Some really good thoughts here Jenny! I would just add that in the past 4 years I have seen (and completed!) some terrible surveys for EE and EPQ where it was patently obvious what they wanted the answers to be. As a result I ran a session (pretty short as we didn’t have much time – approx 20 mins) on data collection which focused on surveys/questionnaires and interviews. I invited one of our Marketing team over to talk to the pupils who were doing primary data collection and he was able to tell them that it is crucial they think about their questions before they write them. They have to spend time planning their survey design and they can’t ask leading questions or try to manipulate the field because it’s much better to analyse data where there might be anomalies and things you didn’t anticipate.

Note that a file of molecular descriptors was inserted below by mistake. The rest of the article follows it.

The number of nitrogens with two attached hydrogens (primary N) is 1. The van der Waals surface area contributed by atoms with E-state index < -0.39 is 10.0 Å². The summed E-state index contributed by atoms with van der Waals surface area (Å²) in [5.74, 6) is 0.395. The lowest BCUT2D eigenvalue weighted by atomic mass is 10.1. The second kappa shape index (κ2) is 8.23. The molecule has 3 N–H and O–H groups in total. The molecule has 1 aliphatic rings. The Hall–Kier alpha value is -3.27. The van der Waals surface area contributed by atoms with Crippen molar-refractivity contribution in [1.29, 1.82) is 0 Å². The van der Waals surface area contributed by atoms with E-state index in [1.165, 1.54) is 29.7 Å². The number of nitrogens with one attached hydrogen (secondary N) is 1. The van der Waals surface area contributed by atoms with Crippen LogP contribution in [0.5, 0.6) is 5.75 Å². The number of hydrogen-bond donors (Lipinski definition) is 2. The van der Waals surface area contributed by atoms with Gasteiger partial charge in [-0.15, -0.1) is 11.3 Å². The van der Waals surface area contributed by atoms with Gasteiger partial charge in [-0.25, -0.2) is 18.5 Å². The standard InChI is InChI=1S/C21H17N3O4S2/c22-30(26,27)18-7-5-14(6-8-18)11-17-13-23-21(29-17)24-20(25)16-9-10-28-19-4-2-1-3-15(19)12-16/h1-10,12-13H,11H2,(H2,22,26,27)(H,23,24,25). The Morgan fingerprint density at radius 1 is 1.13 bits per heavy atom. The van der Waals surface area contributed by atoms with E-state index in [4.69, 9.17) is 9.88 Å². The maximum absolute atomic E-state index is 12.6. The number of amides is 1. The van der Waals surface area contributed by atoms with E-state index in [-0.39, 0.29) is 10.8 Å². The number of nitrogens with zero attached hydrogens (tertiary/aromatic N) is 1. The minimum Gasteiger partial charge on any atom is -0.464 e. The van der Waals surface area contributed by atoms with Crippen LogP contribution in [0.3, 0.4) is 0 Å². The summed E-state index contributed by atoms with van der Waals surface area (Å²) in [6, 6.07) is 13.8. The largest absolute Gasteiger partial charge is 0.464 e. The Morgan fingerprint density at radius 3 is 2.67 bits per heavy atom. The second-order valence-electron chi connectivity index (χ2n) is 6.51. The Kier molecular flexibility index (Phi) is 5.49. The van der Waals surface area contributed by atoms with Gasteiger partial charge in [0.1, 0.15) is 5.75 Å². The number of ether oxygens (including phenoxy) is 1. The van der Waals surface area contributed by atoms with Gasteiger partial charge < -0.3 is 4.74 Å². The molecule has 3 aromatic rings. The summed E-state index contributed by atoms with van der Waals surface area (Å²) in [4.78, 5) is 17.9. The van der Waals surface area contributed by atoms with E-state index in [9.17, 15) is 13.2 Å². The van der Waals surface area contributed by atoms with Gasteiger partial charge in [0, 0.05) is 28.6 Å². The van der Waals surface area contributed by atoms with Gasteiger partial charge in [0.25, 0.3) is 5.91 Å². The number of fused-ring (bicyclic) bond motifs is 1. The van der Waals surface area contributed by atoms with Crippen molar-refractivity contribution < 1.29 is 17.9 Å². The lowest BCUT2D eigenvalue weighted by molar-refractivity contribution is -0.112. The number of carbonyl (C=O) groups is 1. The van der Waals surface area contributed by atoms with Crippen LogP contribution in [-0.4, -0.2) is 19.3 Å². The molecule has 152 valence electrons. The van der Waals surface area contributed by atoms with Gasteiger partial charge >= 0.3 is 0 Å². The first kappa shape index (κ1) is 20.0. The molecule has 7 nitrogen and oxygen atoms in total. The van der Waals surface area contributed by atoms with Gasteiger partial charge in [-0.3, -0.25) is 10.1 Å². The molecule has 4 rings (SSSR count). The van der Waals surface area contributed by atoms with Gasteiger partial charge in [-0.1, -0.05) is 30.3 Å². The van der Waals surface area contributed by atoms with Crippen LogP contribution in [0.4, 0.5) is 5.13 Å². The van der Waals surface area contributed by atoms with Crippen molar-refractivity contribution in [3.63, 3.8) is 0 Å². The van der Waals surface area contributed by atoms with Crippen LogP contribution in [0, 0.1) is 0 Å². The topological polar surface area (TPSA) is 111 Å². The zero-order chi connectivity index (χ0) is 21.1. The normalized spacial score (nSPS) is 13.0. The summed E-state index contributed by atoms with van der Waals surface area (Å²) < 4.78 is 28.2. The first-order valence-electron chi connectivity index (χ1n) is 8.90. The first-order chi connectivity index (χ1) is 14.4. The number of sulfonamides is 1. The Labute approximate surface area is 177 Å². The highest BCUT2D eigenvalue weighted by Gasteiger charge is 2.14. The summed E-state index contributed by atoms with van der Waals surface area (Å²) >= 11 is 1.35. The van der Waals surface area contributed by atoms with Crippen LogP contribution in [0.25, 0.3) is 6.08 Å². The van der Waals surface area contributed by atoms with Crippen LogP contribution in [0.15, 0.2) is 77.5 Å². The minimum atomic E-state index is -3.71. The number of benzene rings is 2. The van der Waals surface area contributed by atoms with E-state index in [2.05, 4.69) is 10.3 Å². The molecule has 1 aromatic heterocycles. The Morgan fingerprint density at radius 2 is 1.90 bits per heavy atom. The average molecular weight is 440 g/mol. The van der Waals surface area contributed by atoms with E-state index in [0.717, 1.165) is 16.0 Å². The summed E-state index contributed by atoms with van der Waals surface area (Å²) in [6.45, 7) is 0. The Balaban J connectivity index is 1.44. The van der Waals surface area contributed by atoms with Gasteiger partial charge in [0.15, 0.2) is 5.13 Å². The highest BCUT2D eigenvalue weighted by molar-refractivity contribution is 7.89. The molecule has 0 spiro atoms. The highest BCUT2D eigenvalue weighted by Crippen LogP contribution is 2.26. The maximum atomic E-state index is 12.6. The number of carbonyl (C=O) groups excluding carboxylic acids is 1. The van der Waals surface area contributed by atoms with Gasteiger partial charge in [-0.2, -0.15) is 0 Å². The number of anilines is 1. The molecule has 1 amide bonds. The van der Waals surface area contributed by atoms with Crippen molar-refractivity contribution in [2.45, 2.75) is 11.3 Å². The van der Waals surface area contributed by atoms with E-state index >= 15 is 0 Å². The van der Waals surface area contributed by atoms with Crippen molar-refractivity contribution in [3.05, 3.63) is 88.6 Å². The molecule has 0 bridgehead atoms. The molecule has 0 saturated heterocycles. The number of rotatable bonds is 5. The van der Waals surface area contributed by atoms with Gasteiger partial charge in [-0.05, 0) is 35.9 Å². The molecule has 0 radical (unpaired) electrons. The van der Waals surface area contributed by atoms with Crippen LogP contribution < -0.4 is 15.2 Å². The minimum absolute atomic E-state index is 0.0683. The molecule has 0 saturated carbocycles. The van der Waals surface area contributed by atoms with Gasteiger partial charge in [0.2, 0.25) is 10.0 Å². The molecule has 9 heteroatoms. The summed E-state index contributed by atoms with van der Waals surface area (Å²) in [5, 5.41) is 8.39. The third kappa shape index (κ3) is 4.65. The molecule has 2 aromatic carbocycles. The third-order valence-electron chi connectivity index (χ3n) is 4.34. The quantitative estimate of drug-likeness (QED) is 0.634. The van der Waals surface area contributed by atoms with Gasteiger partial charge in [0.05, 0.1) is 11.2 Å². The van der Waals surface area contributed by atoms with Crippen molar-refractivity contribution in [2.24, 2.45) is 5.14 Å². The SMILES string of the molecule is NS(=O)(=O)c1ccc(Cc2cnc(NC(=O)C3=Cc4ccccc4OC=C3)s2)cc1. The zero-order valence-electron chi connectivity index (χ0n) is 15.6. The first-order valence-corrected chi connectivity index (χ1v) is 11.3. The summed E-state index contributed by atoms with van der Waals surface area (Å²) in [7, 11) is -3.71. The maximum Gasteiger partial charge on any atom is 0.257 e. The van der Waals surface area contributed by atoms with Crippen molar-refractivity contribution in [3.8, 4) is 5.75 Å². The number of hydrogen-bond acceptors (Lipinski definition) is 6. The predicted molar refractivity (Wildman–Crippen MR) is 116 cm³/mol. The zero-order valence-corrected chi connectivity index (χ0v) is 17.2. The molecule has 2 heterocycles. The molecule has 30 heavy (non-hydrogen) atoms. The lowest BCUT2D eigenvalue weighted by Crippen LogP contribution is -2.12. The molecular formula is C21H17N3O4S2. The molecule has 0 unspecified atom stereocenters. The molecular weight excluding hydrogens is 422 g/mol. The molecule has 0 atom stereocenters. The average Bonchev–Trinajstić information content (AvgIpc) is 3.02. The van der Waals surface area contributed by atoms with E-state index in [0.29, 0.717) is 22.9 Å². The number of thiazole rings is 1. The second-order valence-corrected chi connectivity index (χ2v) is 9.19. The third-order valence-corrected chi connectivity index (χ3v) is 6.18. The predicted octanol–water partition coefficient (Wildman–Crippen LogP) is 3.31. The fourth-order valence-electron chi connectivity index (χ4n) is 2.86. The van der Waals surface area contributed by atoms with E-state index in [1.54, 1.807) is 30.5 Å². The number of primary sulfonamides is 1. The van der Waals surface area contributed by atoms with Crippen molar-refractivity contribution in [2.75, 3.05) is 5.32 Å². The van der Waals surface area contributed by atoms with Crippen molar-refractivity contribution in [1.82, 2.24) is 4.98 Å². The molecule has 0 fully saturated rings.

It was good to have another voice other than mine added to the research morning, especially someone who does surveys as part of his job. It would be worth looking out examples of poor surveys (if you have copies of previous years’ EPQs you will most likely come across some!) and maybe anonymise and get your students to evaluate and rate them as surveys? The Study Skills Handbook by Sheila Cottrell was my go-to resource for this – she goes into some depth on questionnaire design – but there are plenty of other resources out there. It’s not rocket science but like anything it requires careful planning – pupils have to think hard about what they want to find out and craft questions which aren’t leading and which will help them to best answer their research question.